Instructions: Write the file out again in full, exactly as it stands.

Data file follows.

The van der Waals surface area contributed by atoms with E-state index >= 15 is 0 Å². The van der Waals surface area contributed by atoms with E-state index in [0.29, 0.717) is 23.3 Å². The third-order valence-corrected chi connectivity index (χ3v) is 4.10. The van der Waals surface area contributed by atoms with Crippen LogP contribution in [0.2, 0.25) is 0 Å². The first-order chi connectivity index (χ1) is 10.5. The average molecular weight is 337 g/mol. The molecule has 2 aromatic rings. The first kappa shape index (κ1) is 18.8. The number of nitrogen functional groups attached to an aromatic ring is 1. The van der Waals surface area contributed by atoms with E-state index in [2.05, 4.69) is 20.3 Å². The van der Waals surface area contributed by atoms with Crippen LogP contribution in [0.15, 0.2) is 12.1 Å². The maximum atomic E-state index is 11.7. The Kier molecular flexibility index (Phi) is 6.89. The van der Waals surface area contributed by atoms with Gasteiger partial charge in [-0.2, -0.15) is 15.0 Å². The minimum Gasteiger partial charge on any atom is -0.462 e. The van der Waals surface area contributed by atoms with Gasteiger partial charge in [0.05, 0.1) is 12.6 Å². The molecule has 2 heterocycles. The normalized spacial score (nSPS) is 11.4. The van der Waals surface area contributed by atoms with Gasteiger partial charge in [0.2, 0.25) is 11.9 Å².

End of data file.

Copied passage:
The van der Waals surface area contributed by atoms with E-state index >= 15 is 0 Å². The van der Waals surface area contributed by atoms with E-state index in [0.29, 0.717) is 23.3 Å². The third-order valence-corrected chi connectivity index (χ3v) is 4.10. The van der Waals surface area contributed by atoms with Crippen LogP contribution in [0.2, 0.25) is 0 Å². The first-order chi connectivity index (χ1) is 10.5. The average molecular weight is 337 g/mol. The molecule has 2 aromatic rings. The first kappa shape index (κ1) is 18.8. The number of nitrogen functional groups attached to an aromatic ring is 1. The van der Waals surface area contributed by atoms with E-state index in [2.05, 4.69) is 20.3 Å². The van der Waals surface area contributed by atoms with Crippen LogP contribution in [0.15, 0.2) is 12.1 Å². The maximum atomic E-state index is 11.7. The Kier molecular flexibility index (Phi) is 6.89. The van der Waals surface area contributed by atoms with Gasteiger partial charge in [-0.2, -0.15) is 15.0 Å². The minimum Gasteiger partial charge on any atom is -0.462 e. The van der Waals surface area contributed by atoms with Gasteiger partial charge in [0.05, 0.1) is 12.6 Å². The molecule has 2 heterocycles. The normalized spacial score (nSPS) is 11.4. The van der Waals surface area contributed by atoms with Gasteiger partial charge in [0.2, 0.25) is 11.9 Å².